"We're not expecting any team to go easy on us. In this league, any team can win on any given night, and every team is still fighting for playoff positioning. For us, we're trying to get into a playoff spot. We're not expecting an easy week, that's for sure. It's a tall order. We're going to have four games in five nights with a less than healthy lineup. It's a challenge that we're going to have to face and embrace, and I think we'll be excited to get back playing games. I don't think we'll have any trouble getting up and being ready. Hopefully, we just play smart hockey."
Not including goaltenders Justin Peters and Daniel Manzato, Albany had only 13 healthy skaters on the ice for practice today: forwards Jerome Samson, Harrison Reed, Dwight Helminen, Jakub Petruzalek, Pat Dwyer, Mike Angelidis, Ryan Weston, Nick Dodge and Brad Herauf, and defensemen Noah Babin, Benn Olson, Rodney and Mark Flood.
Defenseman Brett Carson skated for the second day in a yellow non-contact sweater, and won't play tonight. He is making the road trip, and Daniels said there is an "outside chance" that Carson could dress Saturday or Sunday.
The Rats today called up defenseman Ryan McGinnis from ECHL Florida, and he was expected to arrive this afternoon. Daniels hopes to have more help on the way, but was uncertain if and when and how many, and whether they'd arrive in time to be on the bus, or meet the team in Bridgeport.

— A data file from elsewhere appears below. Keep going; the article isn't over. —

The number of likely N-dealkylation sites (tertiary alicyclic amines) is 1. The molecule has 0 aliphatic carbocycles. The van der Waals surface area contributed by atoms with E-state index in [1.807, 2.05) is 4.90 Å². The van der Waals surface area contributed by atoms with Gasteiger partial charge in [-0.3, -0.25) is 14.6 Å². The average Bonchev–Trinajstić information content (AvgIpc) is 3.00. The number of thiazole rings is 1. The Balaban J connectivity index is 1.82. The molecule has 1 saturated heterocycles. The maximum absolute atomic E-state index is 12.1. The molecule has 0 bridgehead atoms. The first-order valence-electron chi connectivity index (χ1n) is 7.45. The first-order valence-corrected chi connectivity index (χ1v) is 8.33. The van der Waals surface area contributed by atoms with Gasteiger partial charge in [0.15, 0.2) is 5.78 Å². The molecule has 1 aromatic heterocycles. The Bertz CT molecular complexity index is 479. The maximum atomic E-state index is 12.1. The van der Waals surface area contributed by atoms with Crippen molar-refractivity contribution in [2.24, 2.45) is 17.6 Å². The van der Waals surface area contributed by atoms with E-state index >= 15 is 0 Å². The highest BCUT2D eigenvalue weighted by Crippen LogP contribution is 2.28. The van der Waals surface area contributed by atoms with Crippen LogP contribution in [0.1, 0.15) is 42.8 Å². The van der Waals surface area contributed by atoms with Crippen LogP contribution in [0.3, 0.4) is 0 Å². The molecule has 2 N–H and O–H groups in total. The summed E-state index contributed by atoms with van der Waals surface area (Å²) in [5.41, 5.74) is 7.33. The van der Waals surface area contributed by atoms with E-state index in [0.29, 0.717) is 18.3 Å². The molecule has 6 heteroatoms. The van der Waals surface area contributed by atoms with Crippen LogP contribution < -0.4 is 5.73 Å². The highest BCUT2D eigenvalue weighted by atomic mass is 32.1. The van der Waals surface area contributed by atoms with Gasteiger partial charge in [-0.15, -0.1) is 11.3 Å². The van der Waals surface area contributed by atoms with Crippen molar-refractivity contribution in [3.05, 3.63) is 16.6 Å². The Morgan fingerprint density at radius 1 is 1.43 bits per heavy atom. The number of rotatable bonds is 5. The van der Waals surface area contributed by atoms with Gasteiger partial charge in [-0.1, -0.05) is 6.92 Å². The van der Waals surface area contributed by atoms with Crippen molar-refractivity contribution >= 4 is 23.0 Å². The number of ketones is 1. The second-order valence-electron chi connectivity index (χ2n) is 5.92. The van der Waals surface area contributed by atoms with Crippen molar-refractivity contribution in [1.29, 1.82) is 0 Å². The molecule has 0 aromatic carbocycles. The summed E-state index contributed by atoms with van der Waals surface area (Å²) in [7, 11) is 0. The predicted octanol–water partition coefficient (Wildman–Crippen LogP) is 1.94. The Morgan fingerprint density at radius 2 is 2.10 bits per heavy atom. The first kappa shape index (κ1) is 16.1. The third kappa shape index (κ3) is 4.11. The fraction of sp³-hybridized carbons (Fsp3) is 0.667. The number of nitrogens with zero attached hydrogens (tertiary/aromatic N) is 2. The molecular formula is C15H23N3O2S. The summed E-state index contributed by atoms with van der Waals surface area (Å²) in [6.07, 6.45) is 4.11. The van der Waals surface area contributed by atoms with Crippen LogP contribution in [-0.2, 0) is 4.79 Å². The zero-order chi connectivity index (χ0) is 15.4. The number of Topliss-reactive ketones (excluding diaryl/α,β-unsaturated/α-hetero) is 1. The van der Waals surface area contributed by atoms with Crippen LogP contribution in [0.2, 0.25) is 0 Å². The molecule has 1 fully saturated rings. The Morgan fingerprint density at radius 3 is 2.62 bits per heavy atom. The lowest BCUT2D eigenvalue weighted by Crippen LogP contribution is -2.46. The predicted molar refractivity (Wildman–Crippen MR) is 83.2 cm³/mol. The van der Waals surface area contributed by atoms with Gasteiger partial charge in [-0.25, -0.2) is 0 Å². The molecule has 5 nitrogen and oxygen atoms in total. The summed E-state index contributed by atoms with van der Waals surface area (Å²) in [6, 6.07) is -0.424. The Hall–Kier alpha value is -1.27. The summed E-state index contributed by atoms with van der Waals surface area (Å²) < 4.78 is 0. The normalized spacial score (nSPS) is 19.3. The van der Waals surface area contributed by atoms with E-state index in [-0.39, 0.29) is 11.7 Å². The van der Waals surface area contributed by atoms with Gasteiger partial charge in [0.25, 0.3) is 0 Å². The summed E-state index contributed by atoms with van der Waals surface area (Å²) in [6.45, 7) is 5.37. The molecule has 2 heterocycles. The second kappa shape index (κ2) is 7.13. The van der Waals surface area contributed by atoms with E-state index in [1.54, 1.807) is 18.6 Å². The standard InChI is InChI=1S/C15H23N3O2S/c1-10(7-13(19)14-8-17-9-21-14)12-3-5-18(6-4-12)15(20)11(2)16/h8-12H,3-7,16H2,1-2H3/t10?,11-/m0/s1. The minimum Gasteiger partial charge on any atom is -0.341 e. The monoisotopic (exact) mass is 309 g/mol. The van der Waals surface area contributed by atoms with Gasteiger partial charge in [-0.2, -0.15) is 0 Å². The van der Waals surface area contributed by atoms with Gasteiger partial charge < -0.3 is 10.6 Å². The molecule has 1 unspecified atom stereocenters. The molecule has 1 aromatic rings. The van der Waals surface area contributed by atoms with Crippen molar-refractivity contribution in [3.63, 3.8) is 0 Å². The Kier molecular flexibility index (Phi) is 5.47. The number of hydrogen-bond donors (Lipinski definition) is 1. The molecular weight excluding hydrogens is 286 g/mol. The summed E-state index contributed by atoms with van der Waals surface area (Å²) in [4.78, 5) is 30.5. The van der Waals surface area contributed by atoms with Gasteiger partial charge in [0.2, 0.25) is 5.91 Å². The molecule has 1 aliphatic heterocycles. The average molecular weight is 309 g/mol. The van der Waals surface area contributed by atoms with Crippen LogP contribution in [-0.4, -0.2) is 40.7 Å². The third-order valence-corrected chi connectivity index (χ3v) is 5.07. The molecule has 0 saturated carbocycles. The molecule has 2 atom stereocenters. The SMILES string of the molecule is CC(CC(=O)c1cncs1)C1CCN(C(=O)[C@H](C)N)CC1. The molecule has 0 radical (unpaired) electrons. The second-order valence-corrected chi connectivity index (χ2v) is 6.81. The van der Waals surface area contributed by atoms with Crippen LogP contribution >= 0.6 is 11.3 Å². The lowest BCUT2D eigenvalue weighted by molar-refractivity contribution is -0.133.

Daniels said he got no indication from the Carolina Hurricanes, nor would he even ask for it, whether the parent team would return captain and defenseman Tim Conboy and all-star left wing and leading scorer Michael Ryan to Albany until the health of the team improves. Judging by the Canes record with Conboy in the lineup (5-0-3 this year, 18-4-5 all time), they may never let him go.
"They haven't really talked about it and, to be honest, I'd rather kind of find guys myself," Daniels said. "It wouldn't be fair to those guys. They're up there and they're playing well, and they deserve to be up there. We'll go find guys and we'll make things work down here. I haven't pushed that at all because they deserve to be up there. I don't want to take that away from them."